Mayor Clough shares annual State of the City address with residents
As part of our mission to inform and engage the community, the Westlake | Bay Village Observer hosted Mayor Dennis Clough, along with members of his administration and City Council, for a special State of the City address to an audience of residents on March 19.
Earlier in the month Clough offered his presentation to the business community, speaking for the 34th year at the West Shore Chamber of Commerce luncheon. This year, in what promises to be a new annual tradition, Clough accepted the Observer’s invitation to share his address with Westlake residents during an evening session at the recreation center.
An affable speaker, polished by his decades in office, the mayor’s appearances are among the chamber’s most well-attended events of the year. In his address to the residents, Clough adopted an even more conversational style, bantering with the audience and encouraging questions.
He was clearly in his element, sharing with residents the annual speech where he gets to brag about the position that Westlake is in, an undeniably solid standing spurred by decades of controlled growth.
“The city of Westlake can boast of a very strong, sound financial position,” Clough said. “It’s taken a lot of work, it’s taken a lot of years, but we are committed to improving the quality of services as well as managing the tax dollars so that we can keep the taxes pretty low.”
The city’s general fund balance was over $37 million in 2018, up from $969,000 when Clough took office in 1986. The city’s total debt dropped to $4.6 million last year from $13 million in 1986, peaking at $35 million in the late ‘90s.
Westlake has the lowest residential and commercial property taxes of all West Shore communities, and earmarks a portion of its income tax collection for infrastructure improvements, via a tax levy. That three-eighths percent levy will be up for renewal by voters this November.
All of the city’s road, water line and storm sewer projects are funded by the levy. “In order to keep the quality of roads that we have, we need to have that renewed,” said Clough.
Designed as a 15-year levy in 1993 and renewed in 2006, the city wanted to give voters the option to vote down a renewal if they weren’t satisfied with the way funds were being spent.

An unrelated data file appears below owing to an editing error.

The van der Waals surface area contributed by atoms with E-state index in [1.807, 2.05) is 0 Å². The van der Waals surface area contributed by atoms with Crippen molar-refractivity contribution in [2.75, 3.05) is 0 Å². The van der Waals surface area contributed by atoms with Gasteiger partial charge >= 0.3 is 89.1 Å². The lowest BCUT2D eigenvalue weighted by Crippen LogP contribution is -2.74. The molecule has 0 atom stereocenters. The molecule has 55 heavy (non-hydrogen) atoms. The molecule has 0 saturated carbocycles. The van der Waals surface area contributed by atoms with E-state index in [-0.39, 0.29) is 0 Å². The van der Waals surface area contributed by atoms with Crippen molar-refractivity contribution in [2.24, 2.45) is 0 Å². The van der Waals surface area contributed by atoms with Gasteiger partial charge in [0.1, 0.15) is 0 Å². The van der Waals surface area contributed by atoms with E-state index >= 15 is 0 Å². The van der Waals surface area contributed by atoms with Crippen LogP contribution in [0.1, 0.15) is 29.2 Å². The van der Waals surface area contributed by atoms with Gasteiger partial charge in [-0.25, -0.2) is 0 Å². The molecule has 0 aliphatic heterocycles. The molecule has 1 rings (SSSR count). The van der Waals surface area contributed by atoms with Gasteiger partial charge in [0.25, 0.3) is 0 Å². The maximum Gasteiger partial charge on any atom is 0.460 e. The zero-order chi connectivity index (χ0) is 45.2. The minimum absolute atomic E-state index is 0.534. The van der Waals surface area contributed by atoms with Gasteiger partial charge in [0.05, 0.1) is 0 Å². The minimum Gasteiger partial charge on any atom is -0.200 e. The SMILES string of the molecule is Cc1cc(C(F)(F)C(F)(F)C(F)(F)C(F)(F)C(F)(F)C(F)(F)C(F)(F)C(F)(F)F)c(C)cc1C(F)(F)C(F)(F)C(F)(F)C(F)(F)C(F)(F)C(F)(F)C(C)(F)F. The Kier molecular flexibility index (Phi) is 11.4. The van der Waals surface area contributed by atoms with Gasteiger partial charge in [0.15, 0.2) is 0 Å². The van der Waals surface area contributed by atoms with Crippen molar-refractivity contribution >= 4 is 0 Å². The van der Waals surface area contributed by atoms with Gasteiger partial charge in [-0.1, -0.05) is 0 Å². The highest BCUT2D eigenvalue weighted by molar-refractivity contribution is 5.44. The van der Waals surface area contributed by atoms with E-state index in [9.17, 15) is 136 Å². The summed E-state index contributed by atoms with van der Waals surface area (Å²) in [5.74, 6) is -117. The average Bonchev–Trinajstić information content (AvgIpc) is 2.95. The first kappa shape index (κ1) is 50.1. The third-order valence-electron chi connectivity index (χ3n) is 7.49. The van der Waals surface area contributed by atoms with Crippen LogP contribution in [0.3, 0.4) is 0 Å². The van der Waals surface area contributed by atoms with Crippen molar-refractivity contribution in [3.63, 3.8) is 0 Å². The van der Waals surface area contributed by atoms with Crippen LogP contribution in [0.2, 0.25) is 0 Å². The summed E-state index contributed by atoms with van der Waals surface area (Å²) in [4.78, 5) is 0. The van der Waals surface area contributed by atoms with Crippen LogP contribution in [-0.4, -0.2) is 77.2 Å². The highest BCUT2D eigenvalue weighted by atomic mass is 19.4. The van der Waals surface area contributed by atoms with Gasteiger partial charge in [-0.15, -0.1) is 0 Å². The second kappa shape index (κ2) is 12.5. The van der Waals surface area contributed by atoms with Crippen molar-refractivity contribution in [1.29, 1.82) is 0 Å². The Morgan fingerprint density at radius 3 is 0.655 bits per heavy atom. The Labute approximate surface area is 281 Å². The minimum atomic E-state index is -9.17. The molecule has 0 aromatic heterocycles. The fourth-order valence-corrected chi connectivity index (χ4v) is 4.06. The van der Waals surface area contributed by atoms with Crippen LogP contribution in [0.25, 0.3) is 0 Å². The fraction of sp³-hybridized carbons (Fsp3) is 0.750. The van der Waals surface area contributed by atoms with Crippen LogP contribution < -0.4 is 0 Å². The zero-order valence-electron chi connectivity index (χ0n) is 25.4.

“We wanted to make sure we had a designated source for infrastructure,” Clough explained. “What’s the first thing that cities cut out when they don’t have enough money? Capital projects, infrastructure. So we designated that for that purpose.”
On the subject of infrastructure, Clough discussed the status of Westlake’s plan to purchase water from suppliers in Cleveland, Avon Lake and Elyria/North Ridgeville, stating that “it makes sense to explore all opportunities.”
The primary sticking point in Cleveland Water’s contract language has been a requirement that Westlake turn over all of its water lines. The city currently owns 80 percent of its water lines, while Cleveland Water owns the main trunk lines.
Westlake has spent more than $30 million in the last decade or so replacing old lines as roadwork projects are completed. Clough expressed concern that Cleveland Water would be able to invest the needed funds to continue replacing aging lines.
“If you want to replace a road that’s got a bad water line in it, you’ve got to ask [Cleveland Water] to come out and replace that water line and you’re competing with all the other cities in Cuyahoga County whose water lines are probably older and we’d just stand in line. We’ve been doing that for years; that’s why we depend on ourselves.”
The issue has been tied up in the courts for several years, although Clough indicated that most rulings have gone in Westlake’s favor. The city expects to start moving forward again with meetings in 3-4 months.
Other major projects Clough talked about included the Clague Park aquatic center, estimated to be finished in late spring/early summer, and the new community center, which is still a year and a half away.
The future of Meadowood Golf Course was discussed, with Clough explaining that no decisions will be made until the aquatic center and community center are completed. One golf course bidder indicated a desire to turn the current community center adjacent to the course into a restaurant.
Residents asked more than a dozen questions about roads, development sites and traffic issues, among others. Mayor Clough provided candid answers, seeming to enjoy the opportunity to interact with the community. The full address and Q&A session will be available on the city’s website and cable TV channel.